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Usually, Google Chrome has no problem downloading files. However, sometimes you come across a problem accompanied by the message ‘download failed: network error’. Fortunately, there are a few easy ways — and a few not-so-easy ones — to solve this problem.

Check your internet connection

The very first step in resolving this error is to check if your internet connection is working as intended. To check, visit speedtest.net and run a test and make sure nothing is running on your computer except your browser. If you get a result without peaks down, then there are probably no problems with your internet connection.

If you get an uneven result, i.e. with large spikes in speed, or you get very low results (less than 1 or 2 Mbps), you have a connection problem. The first thing to do is your VPN or proxy if you have one running and if that doesn’t help, reset your router

If that doesn’t change anything, it means you have no control over the problem and you need to contact your ISP to see what’s going on.

Change download location

If there is nothing wrong with your internet connection, there may be a problem with the folder you are downloading from. The best way to check this is by: change the default download folder† We will summarize the main steps here.

  1. In Chrome, select the three dots in the top right corner of your screen and from the menu that appears, select settings
  1. In the next screen select Advanced from the left toolbar and choose Downloads in the menu that falls down.
  1. You will see a new menu in the middle of the screen: at the very top is an item for Place and a button with the text Modify† Click that button and you will be prompted to choose a new location. We suggest you just create a new one and name it “new downloads” or something similar.

Try downloading the file again with the new download location set. If it still doesn’t work, there are a few more things you can try.

Using Incognito Mode

Another issue that causes the ‘download failed: network error’ issue could be that you are using an extension that is interfering with the download. The easiest way to get around that problem is to simply incognito modealso known as private browsing.

To enable incognito mode, select the three dots at the top right of the screen and click new incognito window† Alternatively, you can also use the keyboard shortcut Ctrl + Shift + N when you are in Chrome.

In the new window, navigate to the page where you found the download and restart it.

Try another browser

If Chrome still doesn’t download the file, the next step is to launch a different browser. There’s plenty to choose from, but two of our favorites are Mozilla Firefox and Vivaldic† Download the installer for both browsers, open it when it’s set up and try downloading the file again.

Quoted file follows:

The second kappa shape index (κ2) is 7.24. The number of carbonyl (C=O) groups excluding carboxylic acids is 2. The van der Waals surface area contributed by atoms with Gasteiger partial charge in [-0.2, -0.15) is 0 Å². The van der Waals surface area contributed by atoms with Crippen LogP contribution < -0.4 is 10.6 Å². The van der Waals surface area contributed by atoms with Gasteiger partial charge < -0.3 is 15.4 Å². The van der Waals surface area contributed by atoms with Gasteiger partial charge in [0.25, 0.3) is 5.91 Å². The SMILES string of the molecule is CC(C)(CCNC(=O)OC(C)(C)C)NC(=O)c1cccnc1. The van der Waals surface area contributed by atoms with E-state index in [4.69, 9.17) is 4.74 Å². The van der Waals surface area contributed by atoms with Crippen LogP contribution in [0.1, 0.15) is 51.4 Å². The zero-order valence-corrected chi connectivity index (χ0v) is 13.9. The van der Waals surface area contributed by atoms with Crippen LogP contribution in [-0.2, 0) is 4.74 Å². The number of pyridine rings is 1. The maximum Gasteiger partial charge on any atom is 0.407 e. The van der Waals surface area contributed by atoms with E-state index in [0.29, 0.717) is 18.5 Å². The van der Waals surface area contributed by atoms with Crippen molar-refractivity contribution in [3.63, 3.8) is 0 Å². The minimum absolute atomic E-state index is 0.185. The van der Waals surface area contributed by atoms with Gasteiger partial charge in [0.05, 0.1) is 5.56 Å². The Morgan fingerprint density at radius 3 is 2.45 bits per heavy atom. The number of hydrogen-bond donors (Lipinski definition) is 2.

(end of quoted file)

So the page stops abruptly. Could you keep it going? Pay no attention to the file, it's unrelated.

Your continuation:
If that doesn’t work either, then the problem isn’t with Chrome, but something else. The first step is to check out your antivirus software.

Check antivirus

Antivirus programs will sometimes get a little overzealous and block downloads that are otherwise fine but disable some advanced protocols. To work around this problem, you can temporarily disable the antivirus suite altogether — usually via a system tray icon — or simply disable these advanced features.

The second approach is probably the safest, so it’s best to try that first. However, since every antivirus program is different, you will have to navigate it yourself. Most antivirus programs require you to settings screen and then go to a menu probably called something like this Advanced

This is what it looks like in ESET antivirus.

There you should find a setting called HTTPS scanning or scan encrypted connection† If it is checked, disable it and try downloading again. Regardless of whether it works or not, make sure to check it again after you’re done to stay protected.

Update Network Drivers

Another problem could be that your network driver – also known as a network adapter – is not up to date. To fix that in Windows 7, 8 or 10, go to device manager either by searching for it or by finding it in the control panel, under hardware and sound

There, find the entry that says: Network adapters and open it. You get a list, find one that says something along the lines of “desktop adapter” or has the name of the manufacturer that made your computer or motherboard. Right click and then select update driver† Windows will do the rest.

Reset Google Chrome

Now that all the above methods have been exhausted, there is really only one thing left to do, which is to reset Google Chrome. It’s pretty much the nuclear option because it also erases all your settings and extensions and all other preferences, but it’s the only remaining solution you have.

  1. To reset Chrome, select the three buttons in the top right corner of the screen and go to settings
  1. In the settings screen, select either the Advanced tab in the left pane and then reset settings at the bottom of that menu, or scroll all the way down in the main menu and find the reset settings button there.
  1. You will be asked to confirm your choice, do this, and then wait for Chrome to work.

After that, you’ll have a brand new Chrome, which should fix any recurring network error issues. Again, resetting Chrome is quite invasive so we recommend trying all the other solutions before trying this one.

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